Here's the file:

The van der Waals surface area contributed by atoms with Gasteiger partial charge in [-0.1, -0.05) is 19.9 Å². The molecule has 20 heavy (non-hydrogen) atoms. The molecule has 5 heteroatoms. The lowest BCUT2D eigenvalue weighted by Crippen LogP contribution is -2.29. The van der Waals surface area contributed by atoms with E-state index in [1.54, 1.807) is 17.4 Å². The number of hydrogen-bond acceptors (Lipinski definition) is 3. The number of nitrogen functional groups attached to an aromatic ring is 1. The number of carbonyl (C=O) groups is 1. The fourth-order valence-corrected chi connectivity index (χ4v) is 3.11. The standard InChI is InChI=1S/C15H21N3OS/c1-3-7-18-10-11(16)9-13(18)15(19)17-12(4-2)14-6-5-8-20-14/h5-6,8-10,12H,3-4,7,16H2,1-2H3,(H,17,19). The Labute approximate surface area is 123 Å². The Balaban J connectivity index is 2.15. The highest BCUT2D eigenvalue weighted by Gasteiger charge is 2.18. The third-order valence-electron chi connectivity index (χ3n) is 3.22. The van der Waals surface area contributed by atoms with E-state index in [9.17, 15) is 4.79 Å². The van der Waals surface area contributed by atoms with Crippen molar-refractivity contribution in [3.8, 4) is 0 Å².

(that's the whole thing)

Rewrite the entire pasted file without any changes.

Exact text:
The van der Waals surface area contributed by atoms with Gasteiger partial charge in [-0.1, -0.05) is 19.9 Å². The molecule has 20 heavy (non-hydrogen) atoms. The molecule has 5 heteroatoms. The lowest BCUT2D eigenvalue weighted by Crippen LogP contribution is -2.29. The van der Waals surface area contributed by atoms with E-state index in [1.54, 1.807) is 17.4 Å². The number of hydrogen-bond acceptors (Lipinski definition) is 3. The number of nitrogen functional groups attached to an aromatic ring is 1. The number of carbonyl (C=O) groups is 1. The fourth-order valence-corrected chi connectivity index (χ4v) is 3.11. The standard InChI is InChI=1S/C15H21N3OS/c1-3-7-18-10-11(16)9-13(18)15(19)17-12(4-2)14-6-5-8-20-14/h5-6,8-10,12H,3-4,7,16H2,1-2H3,(H,17,19). The Labute approximate surface area is 123 Å². The Balaban J connectivity index is 2.15. The highest BCUT2D eigenvalue weighted by Gasteiger charge is 2.18. The third-order valence-electron chi connectivity index (χ3n) is 3.22. The van der Waals surface area contributed by atoms with E-state index in [9.17, 15) is 4.79 Å². The van der Waals surface area contributed by atoms with Crippen molar-refractivity contribution in [3.8, 4) is 0 Å².